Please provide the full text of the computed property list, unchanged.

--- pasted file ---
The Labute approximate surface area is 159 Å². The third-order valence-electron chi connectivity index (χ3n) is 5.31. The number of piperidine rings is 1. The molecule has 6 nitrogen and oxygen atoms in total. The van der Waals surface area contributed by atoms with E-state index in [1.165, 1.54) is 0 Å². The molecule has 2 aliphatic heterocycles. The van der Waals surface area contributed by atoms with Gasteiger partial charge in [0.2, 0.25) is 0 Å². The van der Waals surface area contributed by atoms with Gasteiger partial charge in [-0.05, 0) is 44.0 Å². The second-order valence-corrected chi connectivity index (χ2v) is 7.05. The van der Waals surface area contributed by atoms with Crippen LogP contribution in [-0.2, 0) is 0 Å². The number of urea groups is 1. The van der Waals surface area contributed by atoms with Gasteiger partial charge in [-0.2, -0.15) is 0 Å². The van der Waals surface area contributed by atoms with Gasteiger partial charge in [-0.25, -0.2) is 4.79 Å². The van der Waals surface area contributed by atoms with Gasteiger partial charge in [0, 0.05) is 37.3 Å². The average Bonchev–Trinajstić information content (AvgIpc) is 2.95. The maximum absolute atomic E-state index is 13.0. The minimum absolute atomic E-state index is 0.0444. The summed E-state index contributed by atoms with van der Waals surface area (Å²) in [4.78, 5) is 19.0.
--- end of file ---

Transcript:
The Labute approximate surface area is 159 Å². The third-order valence-electron chi connectivity index (χ3n) is 5.31. The number of piperidine rings is 1. The molecule has 6 nitrogen and oxygen atoms in total. The van der Waals surface area contributed by atoms with E-state index in [1.165, 1.54) is 0 Å². The molecule has 2 aliphatic heterocycles. The van der Waals surface area contributed by atoms with Gasteiger partial charge in [0.2, 0.25) is 0 Å². The van der Waals surface area contributed by atoms with Gasteiger partial charge in [-0.05, 0) is 44.0 Å². The second-order valence-corrected chi connectivity index (χ2v) is 7.05. The van der Waals surface area contributed by atoms with Crippen LogP contribution in [-0.2, 0) is 0 Å². The number of urea groups is 1. The van der Waals surface area contributed by atoms with Gasteiger partial charge in [-0.2, -0.15) is 0 Å². The van der Waals surface area contributed by atoms with Gasteiger partial charge in [-0.25, -0.2) is 4.79 Å². The van der Waals surface area contributed by atoms with Gasteiger partial charge in [0, 0.05) is 37.3 Å². The average Bonchev–Trinajstić information content (AvgIpc) is 2.95. The maximum absolute atomic E-state index is 13.0. The minimum absolute atomic E-state index is 0.0444. The summed E-state index contributed by atoms with van der Waals surface area (Å²) in [4.78, 5) is 19.0.